Heart & Vascular

Coronary Arterial Disease

Cardiovascular disease is the broad term used for a variety of heart and blood vessel diseases. It encompasses a wide range of conditions with many impacted by lifestyle choices.

Coronary Artery Disease is the accumulation of fatty deposits along the innermost layer of the coronary arteries.Coronary artery disease occurs when the inner lining of the artery is damaged. Risk factors include high blood pressure, high levels of cholesterol and triglycerides in the blood, smoking, a high-fat diet and an inactive lifestyle.

Living With

The Top Five Questions to Ask Your Cardiologist.

Perhaps you’re going to the cardiologist because your physician recommended it. Or maybe you have a family history of heart disease, and you want to stay on top of it. Or you have high blood pressure, or high cholesterol, or both... Read more.

How to Prevent it, and What to Do If You Have it.

Coronary artery disease, which can cause shortness of breath, chest pain, and even a heart attack, results from the build-up of plaque within the walls of the vessels that supply blood to the heart… Read more.



Living a healthy lifestyle that incorporates good nutrition, weight management and getting plenty of physical activity can play a big role in avoiding CAD. Additionally:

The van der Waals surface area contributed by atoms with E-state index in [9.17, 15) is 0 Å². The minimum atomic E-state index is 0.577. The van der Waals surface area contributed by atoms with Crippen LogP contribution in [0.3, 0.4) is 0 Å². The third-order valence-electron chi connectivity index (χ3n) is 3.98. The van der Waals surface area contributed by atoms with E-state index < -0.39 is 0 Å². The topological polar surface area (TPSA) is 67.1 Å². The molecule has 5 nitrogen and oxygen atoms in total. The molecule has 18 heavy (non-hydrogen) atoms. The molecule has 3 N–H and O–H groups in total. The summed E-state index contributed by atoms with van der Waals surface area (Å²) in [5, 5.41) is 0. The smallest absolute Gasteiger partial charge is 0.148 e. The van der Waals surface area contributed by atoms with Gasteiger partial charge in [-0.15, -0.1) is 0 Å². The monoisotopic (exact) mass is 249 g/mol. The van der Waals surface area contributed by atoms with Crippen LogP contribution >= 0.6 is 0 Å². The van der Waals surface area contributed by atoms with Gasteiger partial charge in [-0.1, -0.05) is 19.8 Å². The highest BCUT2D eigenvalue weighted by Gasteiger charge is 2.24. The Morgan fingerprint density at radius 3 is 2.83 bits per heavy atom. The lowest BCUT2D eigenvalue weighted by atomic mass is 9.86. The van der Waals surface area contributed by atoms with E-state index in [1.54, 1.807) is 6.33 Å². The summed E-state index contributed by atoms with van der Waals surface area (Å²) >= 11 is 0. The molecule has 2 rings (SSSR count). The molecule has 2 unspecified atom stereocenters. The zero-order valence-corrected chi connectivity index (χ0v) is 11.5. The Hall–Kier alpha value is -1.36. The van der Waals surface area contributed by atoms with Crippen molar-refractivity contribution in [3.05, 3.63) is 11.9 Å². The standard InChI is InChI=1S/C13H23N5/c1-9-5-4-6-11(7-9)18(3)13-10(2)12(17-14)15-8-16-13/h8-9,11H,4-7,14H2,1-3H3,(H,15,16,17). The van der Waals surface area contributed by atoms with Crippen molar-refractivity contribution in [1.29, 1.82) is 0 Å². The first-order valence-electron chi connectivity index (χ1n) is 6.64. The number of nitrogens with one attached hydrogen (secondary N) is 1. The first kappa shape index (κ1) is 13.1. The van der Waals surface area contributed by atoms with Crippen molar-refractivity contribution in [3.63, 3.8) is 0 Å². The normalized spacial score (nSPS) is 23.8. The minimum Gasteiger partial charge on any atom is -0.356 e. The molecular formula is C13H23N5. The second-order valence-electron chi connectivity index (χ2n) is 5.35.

• Take all medications as prescribed by your doctor
  • Get a flu vaccine each year
  • Attend a Cardiac Rehabilitation Program
  • Follow-up with your doctor regularly


Treatment Options

Treatment of coronary artery disease starts with managing risk factors such as reducing cholesterol, controlling blood pressure, managing diabetes when present, achieving an ideal weight, getting more exercise and quitting smoking. Additionally, drug therapy, may be used to reduce or lower your of the risk of angina and having a heart attack.

Treatment may include:

  • Coronary angioplasty
  • Coronary artery bypass


Exams and Tests

Along with a complete medical history and physical examination, diagnostic procedures for CAD may include the following:

Suspecting an aortic aneurysm, your doctor may order one or more of the following tests:

  • Electrocardiogram (ECG or EKG)
  • Echocardiogram (ECHO)
  • Stress test
  • Cardiac Catheterization
  • Nuclear Stress Test
  • Nuclear Scanning to show the healthy and damaged areas of the heart


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